The Complex Molecular Signaling Network in Microbe–Plant Interaction

  • María A. Morel
  • Susana Castro-Sowinski


Soil bacteria living around plants exert neutral, beneficial, or detrimental effects on plant growth and development. These effects are the result of signal exchange in which there is a mutual recognition of diffusible molecules produced by the plant and microbe partners. Understanding the molecular signaling network involved in microbe–plant interaction is a promising opportunity to improve crop productivity and agriculture sustainability. Many approaches have been used to decipher these molecular signals, and the results show that plants and microorganisms respond by inducing the expression of, and releasing, a mixture of molecules that includes flavonoids, phytohormones, pattern recognition receptors, nodulins, lectins, enzymes, lipo-chitooligosaccharides, exopolysaccharides, amino acids, fatty acids, vitamins, and volatiles.

This chapter reviews current knowledge of the diverse signaling pathways that are turned on when plants interact with beneficial microbes, with emphasis on bacteria belonging to the genera Rhizobium, Azospirillum, and Pseudomonas.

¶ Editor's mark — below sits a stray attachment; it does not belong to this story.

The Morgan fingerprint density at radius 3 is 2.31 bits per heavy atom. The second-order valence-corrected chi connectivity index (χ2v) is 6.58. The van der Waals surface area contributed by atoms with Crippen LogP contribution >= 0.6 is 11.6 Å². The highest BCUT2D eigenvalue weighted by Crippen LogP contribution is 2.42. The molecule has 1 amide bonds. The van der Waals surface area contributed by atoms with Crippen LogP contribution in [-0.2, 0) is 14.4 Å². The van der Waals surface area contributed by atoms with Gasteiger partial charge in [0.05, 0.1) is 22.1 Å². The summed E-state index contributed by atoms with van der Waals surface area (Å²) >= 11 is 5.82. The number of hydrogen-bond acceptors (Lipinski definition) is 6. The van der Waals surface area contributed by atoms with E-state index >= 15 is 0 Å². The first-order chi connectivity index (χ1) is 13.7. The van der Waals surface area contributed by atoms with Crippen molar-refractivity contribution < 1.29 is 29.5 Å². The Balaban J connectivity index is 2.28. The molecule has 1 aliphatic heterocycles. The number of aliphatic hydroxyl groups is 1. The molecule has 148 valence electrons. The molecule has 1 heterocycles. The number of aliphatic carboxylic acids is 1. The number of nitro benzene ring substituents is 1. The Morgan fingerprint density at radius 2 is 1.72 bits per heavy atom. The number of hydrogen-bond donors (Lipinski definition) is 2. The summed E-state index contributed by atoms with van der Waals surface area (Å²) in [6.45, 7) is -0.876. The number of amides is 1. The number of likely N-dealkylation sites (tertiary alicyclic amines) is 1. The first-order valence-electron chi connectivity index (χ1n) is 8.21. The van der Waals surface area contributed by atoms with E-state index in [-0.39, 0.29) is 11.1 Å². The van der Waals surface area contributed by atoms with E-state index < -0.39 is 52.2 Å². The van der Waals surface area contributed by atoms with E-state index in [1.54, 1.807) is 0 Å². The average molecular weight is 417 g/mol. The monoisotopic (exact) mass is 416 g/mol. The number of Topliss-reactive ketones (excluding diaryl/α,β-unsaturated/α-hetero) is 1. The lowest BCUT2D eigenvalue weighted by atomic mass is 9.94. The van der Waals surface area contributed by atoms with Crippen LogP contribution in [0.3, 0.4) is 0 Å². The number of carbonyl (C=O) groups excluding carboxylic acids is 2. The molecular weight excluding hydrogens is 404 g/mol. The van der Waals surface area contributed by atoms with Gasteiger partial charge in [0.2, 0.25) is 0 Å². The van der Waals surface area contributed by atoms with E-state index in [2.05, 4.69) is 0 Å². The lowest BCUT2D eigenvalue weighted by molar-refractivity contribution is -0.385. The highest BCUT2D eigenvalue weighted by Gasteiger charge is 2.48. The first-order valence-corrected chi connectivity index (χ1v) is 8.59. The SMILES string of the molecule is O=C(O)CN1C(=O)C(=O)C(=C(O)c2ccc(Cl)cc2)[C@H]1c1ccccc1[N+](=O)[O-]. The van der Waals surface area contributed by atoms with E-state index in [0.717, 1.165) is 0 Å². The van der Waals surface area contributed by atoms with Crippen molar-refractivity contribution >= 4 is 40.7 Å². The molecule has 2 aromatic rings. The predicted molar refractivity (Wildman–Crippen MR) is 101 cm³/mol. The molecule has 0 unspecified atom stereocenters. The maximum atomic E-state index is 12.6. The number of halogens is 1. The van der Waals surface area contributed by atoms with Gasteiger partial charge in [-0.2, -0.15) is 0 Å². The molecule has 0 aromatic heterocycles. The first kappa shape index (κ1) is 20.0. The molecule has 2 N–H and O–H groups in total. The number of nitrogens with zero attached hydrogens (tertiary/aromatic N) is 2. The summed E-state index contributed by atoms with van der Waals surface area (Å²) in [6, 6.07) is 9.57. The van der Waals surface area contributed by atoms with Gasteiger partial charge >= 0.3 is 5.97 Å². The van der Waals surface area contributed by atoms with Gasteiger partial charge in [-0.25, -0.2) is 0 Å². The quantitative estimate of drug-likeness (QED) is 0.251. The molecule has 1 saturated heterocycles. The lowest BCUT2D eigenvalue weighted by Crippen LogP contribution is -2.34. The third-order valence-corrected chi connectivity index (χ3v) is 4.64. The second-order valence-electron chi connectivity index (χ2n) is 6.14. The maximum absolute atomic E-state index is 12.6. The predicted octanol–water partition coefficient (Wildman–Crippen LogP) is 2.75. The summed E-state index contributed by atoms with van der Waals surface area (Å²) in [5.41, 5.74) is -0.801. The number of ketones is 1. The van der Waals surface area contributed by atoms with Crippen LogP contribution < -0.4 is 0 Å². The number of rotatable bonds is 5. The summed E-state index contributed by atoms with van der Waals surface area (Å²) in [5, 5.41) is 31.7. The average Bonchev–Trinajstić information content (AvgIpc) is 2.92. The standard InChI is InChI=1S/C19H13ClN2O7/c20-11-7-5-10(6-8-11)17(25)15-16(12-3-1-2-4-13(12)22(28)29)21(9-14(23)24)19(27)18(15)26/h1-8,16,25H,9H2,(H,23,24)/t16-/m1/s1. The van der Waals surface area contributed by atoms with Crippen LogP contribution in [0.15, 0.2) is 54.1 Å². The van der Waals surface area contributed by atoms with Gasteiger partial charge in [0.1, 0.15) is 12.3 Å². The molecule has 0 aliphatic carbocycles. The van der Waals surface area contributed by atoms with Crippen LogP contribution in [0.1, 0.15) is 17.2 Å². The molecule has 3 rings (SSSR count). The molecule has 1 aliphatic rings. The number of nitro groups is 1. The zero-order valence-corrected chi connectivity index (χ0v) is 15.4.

Arbuscular Mycorrhizal Fungus Root Hair Quorum Sense Plant Growth Promotion Plant Growth Promote Rhizobacteria 
These keywords were added by machine and not by the authors. This process is experimental and the keywords may be updated as the learning algorithm improves.



 We thank Programa de Desarrollo de las Ciencias Básicas (PEDECIBA). The work of M. Morel was supported by Agencia Nacional de Investigación e Innovación (ANII). Dr. Valerie Dee revised linguistic aspects of this manuscript.


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© Springer India 2013

Authors and Affiliations

  1. 1.Laboratory of Molecular MicrobiologyClemente Estable Institute of Biological ResearchMontevideoUruguay
  2. 2.Department of Biochemistry and Molecular Biology, Faculty of ScienceUniversity of the RepublicMontevideoUruguay

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